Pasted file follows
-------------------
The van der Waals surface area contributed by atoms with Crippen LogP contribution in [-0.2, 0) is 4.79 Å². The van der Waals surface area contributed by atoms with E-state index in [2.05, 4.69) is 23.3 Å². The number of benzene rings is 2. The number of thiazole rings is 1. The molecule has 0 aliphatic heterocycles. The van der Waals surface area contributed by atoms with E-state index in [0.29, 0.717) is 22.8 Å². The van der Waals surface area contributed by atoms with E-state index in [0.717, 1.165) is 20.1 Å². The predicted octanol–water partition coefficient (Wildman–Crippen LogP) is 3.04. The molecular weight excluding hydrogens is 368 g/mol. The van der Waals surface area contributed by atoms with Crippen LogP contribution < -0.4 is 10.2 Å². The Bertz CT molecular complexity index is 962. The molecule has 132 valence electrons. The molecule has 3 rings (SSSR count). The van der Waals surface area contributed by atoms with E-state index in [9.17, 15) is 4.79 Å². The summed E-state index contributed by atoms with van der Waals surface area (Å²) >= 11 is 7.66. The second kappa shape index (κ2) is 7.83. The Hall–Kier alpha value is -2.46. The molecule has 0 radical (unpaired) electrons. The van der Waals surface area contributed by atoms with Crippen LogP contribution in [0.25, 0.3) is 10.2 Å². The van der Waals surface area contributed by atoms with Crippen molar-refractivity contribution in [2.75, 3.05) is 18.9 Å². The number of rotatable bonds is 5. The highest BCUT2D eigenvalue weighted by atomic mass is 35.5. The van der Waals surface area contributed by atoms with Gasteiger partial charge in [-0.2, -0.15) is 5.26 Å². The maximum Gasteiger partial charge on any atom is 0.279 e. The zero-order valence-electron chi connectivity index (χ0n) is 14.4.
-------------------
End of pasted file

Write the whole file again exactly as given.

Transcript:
The van der Waals surface area contributed by atoms with Crippen LogP contribution in [-0.2, 0) is 4.79 Å². The van der Waals surface area contributed by atoms with E-state index in [2.05, 4.69) is 23.3 Å². The number of benzene rings is 2. The number of thiazole rings is 1. The molecule has 0 aliphatic heterocycles. The van der Waals surface area contributed by atoms with E-state index in [0.29, 0.717) is 22.8 Å². The van der Waals surface area contributed by atoms with E-state index in [0.717, 1.165) is 20.1 Å². The predicted octanol–water partition coefficient (Wildman–Crippen LogP) is 3.04. The molecular weight excluding hydrogens is 368 g/mol. The van der Waals surface area contributed by atoms with Crippen LogP contribution < -0.4 is 10.2 Å². The Bertz CT molecular complexity index is 962. The molecule has 132 valence electrons. The molecule has 3 rings (SSSR count). The van der Waals surface area contributed by atoms with E-state index in [9.17, 15) is 4.79 Å². The summed E-state index contributed by atoms with van der Waals surface area (Å²) >= 11 is 7.66. The second kappa shape index (κ2) is 7.83. The Hall–Kier alpha value is -2.46. The molecule has 0 radical (unpaired) electrons. The van der Waals surface area contributed by atoms with Crippen LogP contribution in [0.25, 0.3) is 10.2 Å². The van der Waals surface area contributed by atoms with Crippen molar-refractivity contribution in [2.75, 3.05) is 18.9 Å². The number of rotatable bonds is 5. The highest BCUT2D eigenvalue weighted by atomic mass is 35.5. The van der Waals surface area contributed by atoms with Gasteiger partial charge in [-0.2, -0.15) is 5.26 Å². The maximum Gasteiger partial charge on any atom is 0.279 e. The zero-order valence-electron chi connectivity index (χ0n) is 14.4.